Central States Fund Takes $2.6 Billion Loss

November 19, 2008: The Central States Pension Fund suffered a loss of $2.6 billion in assets during the third quarter of 2008, according to fund documents obtained by TDU.

The CSPF lost a total of $5.6 billion in assets during the first nine months of 2008. Despite the record losses, the Fund did not report any plans for further cuts in their quarterly report.

But under new fund rules, more than one out of every three Teamsters who work under local contracts in the Central States will, for now at least, face benefit cuts. That is because their employers are not currently complying with the fund rule that require increased employer contributions.

Notes from the Reports

The Fund’s assets dropped from $26.8 billion to $21.2 billion during the first nine months of 2008, according to the fund’s Financial and Analytical Information Report. And the stock market tumbled even further in October.

These record loses are largely due to the stock market meltdown; CSPF had 66 percent of its assets in stocks, as of Sept. 30. Most of the assets are managed by Goldman Sachs or Northern Trust.

The CSPF has 94,000 active members, which is relatively steady since the loss of 44,000 UPS Teamsters last December. There are 212,000 retirees, which is also a stable number.

The fund pays $2.68 billion per year in benefits, up just two percent since a year ago.

Too Many Teamsters on “Default Schedule”

A troubling fact buried on page 5 of the Report is that 17,000 Teamsters are working under 550 local contracts where the employer is not in compliance with CPSF’s rule which requires employer contributions to increase eight percent each year.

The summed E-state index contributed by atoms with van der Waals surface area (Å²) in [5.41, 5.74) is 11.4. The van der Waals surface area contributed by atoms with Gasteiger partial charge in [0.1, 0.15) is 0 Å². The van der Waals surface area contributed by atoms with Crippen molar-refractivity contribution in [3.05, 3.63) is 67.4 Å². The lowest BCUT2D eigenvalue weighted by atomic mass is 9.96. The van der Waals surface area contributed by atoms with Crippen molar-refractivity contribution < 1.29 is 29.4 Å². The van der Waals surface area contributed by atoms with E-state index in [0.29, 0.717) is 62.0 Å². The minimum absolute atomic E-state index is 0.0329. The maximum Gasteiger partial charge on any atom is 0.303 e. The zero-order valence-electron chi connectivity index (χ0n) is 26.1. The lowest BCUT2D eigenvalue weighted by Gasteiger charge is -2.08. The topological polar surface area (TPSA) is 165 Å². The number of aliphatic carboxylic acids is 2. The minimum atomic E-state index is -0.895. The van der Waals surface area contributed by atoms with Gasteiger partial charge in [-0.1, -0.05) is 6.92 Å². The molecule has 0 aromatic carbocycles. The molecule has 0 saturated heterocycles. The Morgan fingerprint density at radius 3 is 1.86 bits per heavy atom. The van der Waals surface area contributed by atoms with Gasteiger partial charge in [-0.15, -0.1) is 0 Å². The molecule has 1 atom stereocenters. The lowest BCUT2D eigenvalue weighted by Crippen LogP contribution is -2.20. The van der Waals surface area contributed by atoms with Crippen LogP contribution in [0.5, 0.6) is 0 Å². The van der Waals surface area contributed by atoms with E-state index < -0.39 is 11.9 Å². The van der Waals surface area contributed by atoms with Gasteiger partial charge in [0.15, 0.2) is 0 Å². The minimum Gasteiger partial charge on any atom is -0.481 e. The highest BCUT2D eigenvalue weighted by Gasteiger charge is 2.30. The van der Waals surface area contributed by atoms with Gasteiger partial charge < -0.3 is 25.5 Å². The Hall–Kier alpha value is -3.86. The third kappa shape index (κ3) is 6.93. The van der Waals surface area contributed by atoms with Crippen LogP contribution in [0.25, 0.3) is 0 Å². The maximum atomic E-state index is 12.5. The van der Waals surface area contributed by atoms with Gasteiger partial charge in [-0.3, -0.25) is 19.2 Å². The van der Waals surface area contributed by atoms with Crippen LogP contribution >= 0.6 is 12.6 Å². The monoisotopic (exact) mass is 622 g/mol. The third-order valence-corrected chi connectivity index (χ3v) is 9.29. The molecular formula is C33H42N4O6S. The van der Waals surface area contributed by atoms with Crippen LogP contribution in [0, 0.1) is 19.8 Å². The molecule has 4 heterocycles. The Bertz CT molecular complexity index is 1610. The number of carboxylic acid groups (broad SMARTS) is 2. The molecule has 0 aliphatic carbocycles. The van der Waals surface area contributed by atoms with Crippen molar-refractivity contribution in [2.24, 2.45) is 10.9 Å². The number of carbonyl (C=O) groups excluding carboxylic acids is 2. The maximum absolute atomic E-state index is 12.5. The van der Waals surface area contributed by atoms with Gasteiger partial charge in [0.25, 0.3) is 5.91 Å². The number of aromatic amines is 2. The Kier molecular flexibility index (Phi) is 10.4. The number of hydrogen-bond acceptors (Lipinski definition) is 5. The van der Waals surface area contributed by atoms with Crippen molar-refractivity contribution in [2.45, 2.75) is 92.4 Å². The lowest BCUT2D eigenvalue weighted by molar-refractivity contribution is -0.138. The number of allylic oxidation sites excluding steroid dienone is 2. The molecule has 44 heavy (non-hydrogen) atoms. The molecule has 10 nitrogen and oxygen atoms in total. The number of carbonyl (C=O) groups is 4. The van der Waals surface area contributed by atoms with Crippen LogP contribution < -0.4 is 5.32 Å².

This means these Teamsters are now under the “Default Schedule,” which provides much lower benefits to retirees. The figure was 18,000 three months ago, so little progress has been made so far in bringing these contracts into compliance with Central States' rules.

The fund projects an average investment return of eight percent over the long haul. With the present assets of $21.2 billion, that return rate, combined with employer contributions, will barely cover the $2.68 billion per year cost of benefits. So there is little margin for further losses.

Teamster members cannot afford to have more employers pull out of the fund, like Waste Management in Milwaukee last month.

Future Cuts?

Many Teamsters are understandably worried about their pensions, as well as their personal savings or 401(k) accounts. We can’t predict the future, but apparently no new cuts are currently planned by the Central States Fund.

The Quarterly Report of the Independent Special Counsel, which accompanies the financial report, indicates that the CSPF approved its Rehabilitation Plan in March, and does not indicate that any changes in benefits are planned.

They will probably ride out the recession and see where they stand at the other end.

Our union appoints half of the trustees of the CSPF, who are supposed to be the members’ representatives. They need to do a much better job of keeping members informed.

Our union also needs a pro-active agenda for strengthening the CSPF for the long haul—including organizing new and growing employers into the Fund. We missed a critical opportunity last year when the Hoffa leadership let UPS Freight keep 15,000 new Teamsters in a company plan.

With a new President and Congress, our union will be going all out to win passage of the Employee Free Choice Act, which would make it easier for workers to form a union.

Passing this legislation can help strengthen our Fund and secure our retirement—if it is part of a one-two punch that includes a plan to bring more members into Teamster pension plans.

Download the Quarterly Report of the Independent Special Counsel.

Download the Quarterly Financial and Analytical Information Report.

Stay in the loop. Click here to get pension updates from Teamsters for a Democratic Union.


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